For several years, the Forum on Corporate Responsibility (the Forum) has provided advice to BHP Billiton on the social and environmental aspects of our IndoMet Coal (IMC) Project, located in Kalimantan, Indonesia.
In March 2015, four members of the Forum visited IMC to experience the Project and in response to community concerns, speak directly with a range of stakeholders.
The Forum members were based at BHP Billiton’s Muara Tuhup Port camp, on the banks of the Barito River, which is home to 38 IMC employees during their rostered time on site. From there, the group visited Puruk Cahu (the capital of the Murung Raya district); Penda Siron (a local village); and Liang Karo (a community forest conservation area). The visiting Forum members also travelled along the haul road to the new IMC Haju mine site and along the Barito River, where barges transport coal 600 kilometres to the southern coast of Borneo.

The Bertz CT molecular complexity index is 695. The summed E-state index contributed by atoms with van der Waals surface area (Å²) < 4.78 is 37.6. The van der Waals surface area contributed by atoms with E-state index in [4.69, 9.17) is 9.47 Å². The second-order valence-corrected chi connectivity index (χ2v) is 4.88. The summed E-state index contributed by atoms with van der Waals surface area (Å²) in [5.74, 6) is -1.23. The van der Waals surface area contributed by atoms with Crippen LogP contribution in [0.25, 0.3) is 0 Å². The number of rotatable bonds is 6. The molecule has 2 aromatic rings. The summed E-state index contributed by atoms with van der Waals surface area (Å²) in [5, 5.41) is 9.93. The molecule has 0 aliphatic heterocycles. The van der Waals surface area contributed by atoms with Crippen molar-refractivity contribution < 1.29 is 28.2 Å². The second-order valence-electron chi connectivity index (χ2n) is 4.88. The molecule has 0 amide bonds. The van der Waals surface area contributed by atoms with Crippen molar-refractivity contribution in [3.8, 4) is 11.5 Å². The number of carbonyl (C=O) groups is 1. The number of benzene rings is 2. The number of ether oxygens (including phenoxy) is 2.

Production from the IMC Haju mine is expected to commence in FY2016.
Key positives noted during the visit included the commitment of the IMC technical specialists and project leaders to operate in a way that will provide broad social benefits to the people of the region and Indonesia more broadly; the focus on tailoring employment and local procurement opportunities to enable participation of local communities; and the environmental management and monitoring processes that have facilitated the development of a significant body of knowledge on local conservation values.
However, it was acknowledged that the socio-political context in which the Project operates is complex and presents a significant challenge, specifically in relation to Indigenous peoples and governance capacity. Opportunities exist to deepen knowledge of, engage with and support traditional Dayak governance structures and Forum members advised that the Company must continue to work closely with local Dayak communities and government to enable all community members to have the opportunity of fully sharing in the benefits of the Project.
The Forum members reported that the field visit provided them with an overview of the conservation values of the area, the IMC Project and its potential impacts and opportunities.
Forum member, Greg Bourne, said: ‘Overall, the trip was invaluable. Seeing the existing impacts on the forests and spending time with Dayak communities helped me fully understand the context of the Project, which was completely different from my prior knowledge and could not have been reset any other way.’